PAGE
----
While there is a lot of good stuff in the book, like its recommendation to take psyllium for high cholesterol (which I started to take today), I think that it goes too far in the “worst pills” category.
In diabetes drugs, for example, it says not to use two first-generation sulfonylureas Dymelor and Diabinese (other sulfonylureas, are OK for “limited use”). Generic metformin and brand-name Glucophage are also OK “for limited use.” Do not use, the book says, Actos, Avandia, Starlix, or Prandin. Most of us with type 2 diabetes use one of these drugs. If that’s you, you might want to read Worst Pills, Best Pills. But don’t stop taking them without talking it over with your doctor.
The book doesn’t mention two seldom used drugs, Precose and Glycet. And too new to be included are Symlin and Byetta, which some people do consider to be breakthrough drugs, but might well fall out according to the book’s seven-year rule. The only diabetes drug the book doesn’t have any problem with is insulin. My website has a page about the different diabetes pills at mendosa.com/drugs.htm and the insulins at mendosa.com/insulin.htm.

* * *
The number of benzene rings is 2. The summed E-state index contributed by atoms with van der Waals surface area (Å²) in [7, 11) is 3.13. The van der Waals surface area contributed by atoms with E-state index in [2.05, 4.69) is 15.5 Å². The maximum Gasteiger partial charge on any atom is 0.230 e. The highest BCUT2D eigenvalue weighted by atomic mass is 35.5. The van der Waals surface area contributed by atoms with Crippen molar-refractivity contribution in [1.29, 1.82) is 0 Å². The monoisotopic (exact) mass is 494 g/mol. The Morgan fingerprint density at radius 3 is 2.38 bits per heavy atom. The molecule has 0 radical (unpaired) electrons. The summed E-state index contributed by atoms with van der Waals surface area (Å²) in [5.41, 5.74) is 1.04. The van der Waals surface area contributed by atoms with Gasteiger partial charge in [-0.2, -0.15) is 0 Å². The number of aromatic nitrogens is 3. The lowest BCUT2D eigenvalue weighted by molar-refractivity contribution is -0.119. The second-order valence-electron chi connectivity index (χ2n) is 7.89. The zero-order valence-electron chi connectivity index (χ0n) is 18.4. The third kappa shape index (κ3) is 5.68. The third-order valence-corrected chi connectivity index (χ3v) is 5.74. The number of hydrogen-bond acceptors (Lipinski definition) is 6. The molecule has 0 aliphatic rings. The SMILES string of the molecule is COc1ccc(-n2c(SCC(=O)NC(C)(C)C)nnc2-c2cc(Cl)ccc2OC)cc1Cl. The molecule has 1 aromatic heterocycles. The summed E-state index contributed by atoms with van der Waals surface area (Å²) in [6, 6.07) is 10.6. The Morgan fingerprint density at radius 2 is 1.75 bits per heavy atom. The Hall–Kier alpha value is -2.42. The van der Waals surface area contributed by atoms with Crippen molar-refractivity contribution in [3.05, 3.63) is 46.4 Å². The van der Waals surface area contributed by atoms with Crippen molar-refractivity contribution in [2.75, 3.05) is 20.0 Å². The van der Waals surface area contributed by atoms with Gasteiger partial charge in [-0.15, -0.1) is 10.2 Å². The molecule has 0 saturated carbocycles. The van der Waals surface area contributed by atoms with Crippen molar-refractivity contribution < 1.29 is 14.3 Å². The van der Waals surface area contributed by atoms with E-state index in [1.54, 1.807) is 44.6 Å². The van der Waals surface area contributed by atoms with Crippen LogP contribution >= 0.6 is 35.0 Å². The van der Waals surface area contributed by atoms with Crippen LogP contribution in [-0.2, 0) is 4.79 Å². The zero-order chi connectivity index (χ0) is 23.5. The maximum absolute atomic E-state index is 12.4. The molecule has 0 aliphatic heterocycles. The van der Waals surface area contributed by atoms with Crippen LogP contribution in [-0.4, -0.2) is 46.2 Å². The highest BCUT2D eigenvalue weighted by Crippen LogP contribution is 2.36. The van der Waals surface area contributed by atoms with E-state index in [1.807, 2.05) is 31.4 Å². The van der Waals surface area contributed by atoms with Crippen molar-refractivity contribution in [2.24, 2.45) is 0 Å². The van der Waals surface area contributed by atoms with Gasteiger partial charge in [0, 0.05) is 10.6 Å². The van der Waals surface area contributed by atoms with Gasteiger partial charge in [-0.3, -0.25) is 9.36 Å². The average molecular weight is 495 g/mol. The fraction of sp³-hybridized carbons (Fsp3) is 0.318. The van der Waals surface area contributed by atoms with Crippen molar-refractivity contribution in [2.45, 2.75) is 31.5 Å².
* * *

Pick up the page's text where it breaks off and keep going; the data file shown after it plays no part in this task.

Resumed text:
The current edition of Worst Pills, Best Pills is a revision of a book that Public Citizen has published since 1988. A totally new section this year covers the most common dietary and herbal supplements. What was amazing to me was that among these supplements the book says “do not use” to every single one. Not even Coenzyme Q10, which most authorities say you really need if you are taking metformin, as I am.
My conclusion: The book is extreme, but if you consider it judiciously, it can be a good balance to pharmaceutical propaganda.